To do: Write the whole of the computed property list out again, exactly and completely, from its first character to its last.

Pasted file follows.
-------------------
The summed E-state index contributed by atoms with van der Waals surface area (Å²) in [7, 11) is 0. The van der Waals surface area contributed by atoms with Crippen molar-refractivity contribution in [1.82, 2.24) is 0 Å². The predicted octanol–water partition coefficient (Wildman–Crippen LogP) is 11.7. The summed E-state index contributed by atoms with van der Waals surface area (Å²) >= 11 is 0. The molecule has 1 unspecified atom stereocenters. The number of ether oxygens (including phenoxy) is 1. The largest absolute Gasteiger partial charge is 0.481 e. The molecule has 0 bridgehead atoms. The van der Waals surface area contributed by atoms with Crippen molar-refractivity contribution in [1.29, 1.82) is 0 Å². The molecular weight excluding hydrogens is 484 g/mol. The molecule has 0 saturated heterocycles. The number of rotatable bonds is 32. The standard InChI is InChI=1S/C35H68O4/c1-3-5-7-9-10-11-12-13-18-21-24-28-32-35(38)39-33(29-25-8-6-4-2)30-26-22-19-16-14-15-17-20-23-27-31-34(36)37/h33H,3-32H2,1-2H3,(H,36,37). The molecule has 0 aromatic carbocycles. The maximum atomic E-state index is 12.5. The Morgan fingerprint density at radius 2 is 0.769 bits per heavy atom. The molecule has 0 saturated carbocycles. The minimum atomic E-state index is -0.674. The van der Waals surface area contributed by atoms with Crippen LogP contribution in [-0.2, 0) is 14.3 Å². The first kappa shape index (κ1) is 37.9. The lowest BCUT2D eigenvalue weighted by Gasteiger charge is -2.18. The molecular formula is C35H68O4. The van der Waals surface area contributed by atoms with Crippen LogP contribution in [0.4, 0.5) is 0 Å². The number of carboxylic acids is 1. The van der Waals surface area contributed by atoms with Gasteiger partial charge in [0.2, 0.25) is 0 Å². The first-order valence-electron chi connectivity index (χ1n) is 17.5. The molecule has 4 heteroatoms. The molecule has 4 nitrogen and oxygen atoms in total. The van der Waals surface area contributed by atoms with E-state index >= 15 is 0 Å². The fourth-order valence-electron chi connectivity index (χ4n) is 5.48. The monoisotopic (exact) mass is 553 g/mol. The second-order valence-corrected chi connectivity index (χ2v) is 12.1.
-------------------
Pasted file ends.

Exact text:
The summed E-state index contributed by atoms with van der Waals surface area (Å²) in [7, 11) is 0. The van der Waals surface area contributed by atoms with Crippen molar-refractivity contribution in [1.82, 2.24) is 0 Å². The predicted octanol–water partition coefficient (Wildman–Crippen LogP) is 11.7. The summed E-state index contributed by atoms with van der Waals surface area (Å²) >= 11 is 0. The molecule has 1 unspecified atom stereocenters. The number of ether oxygens (including phenoxy) is 1. The largest absolute Gasteiger partial charge is 0.481 e. The molecule has 0 bridgehead atoms. The van der Waals surface area contributed by atoms with Crippen molar-refractivity contribution in [1.29, 1.82) is 0 Å². The molecular weight excluding hydrogens is 484 g/mol. The molecule has 0 saturated heterocycles. The number of rotatable bonds is 32. The standard InChI is InChI=1S/C35H68O4/c1-3-5-7-9-10-11-12-13-18-21-24-28-32-35(38)39-33(29-25-8-6-4-2)30-26-22-19-16-14-15-17-20-23-27-31-34(36)37/h33H,3-32H2,1-2H3,(H,36,37). The molecule has 0 aromatic carbocycles. The maximum atomic E-state index is 12.5. The Morgan fingerprint density at radius 2 is 0.769 bits per heavy atom. The molecule has 0 saturated carbocycles. The minimum atomic E-state index is -0.674. The van der Waals surface area contributed by atoms with Crippen LogP contribution in [-0.2, 0) is 14.3 Å². The first kappa shape index (κ1) is 37.9. The lowest BCUT2D eigenvalue weighted by Gasteiger charge is -2.18. The molecular formula is C35H68O4. The van der Waals surface area contributed by atoms with Crippen LogP contribution in [0.4, 0.5) is 0 Å². The number of carboxylic acids is 1. The van der Waals surface area contributed by atoms with Gasteiger partial charge in [0.2, 0.25) is 0 Å². The first-order valence-electron chi connectivity index (χ1n) is 17.5. The molecule has 4 heteroatoms. The molecule has 4 nitrogen and oxygen atoms in total. The van der Waals surface area contributed by atoms with E-state index >= 15 is 0 Å². The fourth-order valence-electron chi connectivity index (χ4n) is 5.48. The monoisotopic (exact) mass is 553 g/mol. The second-order valence-corrected chi connectivity index (χ2v) is 12.1.